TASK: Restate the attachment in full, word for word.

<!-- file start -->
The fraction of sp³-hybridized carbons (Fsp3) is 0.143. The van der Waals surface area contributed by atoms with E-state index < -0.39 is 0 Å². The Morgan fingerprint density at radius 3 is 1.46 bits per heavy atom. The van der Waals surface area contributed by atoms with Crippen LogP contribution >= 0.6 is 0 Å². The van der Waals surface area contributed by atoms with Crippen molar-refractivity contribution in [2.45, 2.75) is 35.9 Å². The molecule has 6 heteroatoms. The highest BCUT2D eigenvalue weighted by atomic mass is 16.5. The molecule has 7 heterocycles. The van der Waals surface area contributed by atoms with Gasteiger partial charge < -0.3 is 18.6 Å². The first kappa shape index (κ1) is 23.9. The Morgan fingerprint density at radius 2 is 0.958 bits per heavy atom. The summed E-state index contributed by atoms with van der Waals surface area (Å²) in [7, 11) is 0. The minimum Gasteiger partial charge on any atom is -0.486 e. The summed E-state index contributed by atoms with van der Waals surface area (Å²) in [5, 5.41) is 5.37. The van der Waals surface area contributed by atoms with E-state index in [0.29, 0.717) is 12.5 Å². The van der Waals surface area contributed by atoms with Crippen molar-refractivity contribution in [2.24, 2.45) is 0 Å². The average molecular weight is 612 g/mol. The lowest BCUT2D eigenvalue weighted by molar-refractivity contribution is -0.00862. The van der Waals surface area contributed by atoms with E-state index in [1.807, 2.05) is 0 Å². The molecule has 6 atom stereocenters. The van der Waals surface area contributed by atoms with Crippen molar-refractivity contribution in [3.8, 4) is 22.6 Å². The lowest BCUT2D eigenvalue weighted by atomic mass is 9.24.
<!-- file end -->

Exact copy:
The fraction of sp³-hybridized carbons (Fsp3) is 0.143. The van der Waals surface area contributed by atoms with E-state index < -0.39 is 0 Å². The Morgan fingerprint density at radius 3 is 1.46 bits per heavy atom. The van der Waals surface area contributed by atoms with Crippen LogP contribution >= 0.6 is 0 Å². The van der Waals surface area contributed by atoms with Crippen molar-refractivity contribution in [2.45, 2.75) is 35.9 Å². The molecule has 6 heteroatoms. The highest BCUT2D eigenvalue weighted by atomic mass is 16.5. The molecule has 7 heterocycles. The van der Waals surface area contributed by atoms with Gasteiger partial charge < -0.3 is 18.6 Å². The first kappa shape index (κ1) is 23.9. The Morgan fingerprint density at radius 2 is 0.958 bits per heavy atom. The summed E-state index contributed by atoms with van der Waals surface area (Å²) in [7, 11) is 0. The minimum Gasteiger partial charge on any atom is -0.486 e. The summed E-state index contributed by atoms with van der Waals surface area (Å²) in [5, 5.41) is 5.37. The van der Waals surface area contributed by atoms with E-state index in [0.29, 0.717) is 12.5 Å². The van der Waals surface area contributed by atoms with Crippen molar-refractivity contribution in [2.24, 2.45) is 0 Å². The average molecular weight is 612 g/mol. The lowest BCUT2D eigenvalue weighted by molar-refractivity contribution is -0.00862. The van der Waals surface area contributed by atoms with E-state index in [1.807, 2.05) is 0 Å². The molecule has 6 atom stereocenters. The van der Waals surface area contributed by atoms with Crippen molar-refractivity contribution in [3.8, 4) is 22.6 Å². The lowest BCUT2D eigenvalue weighted by atomic mass is 9.24.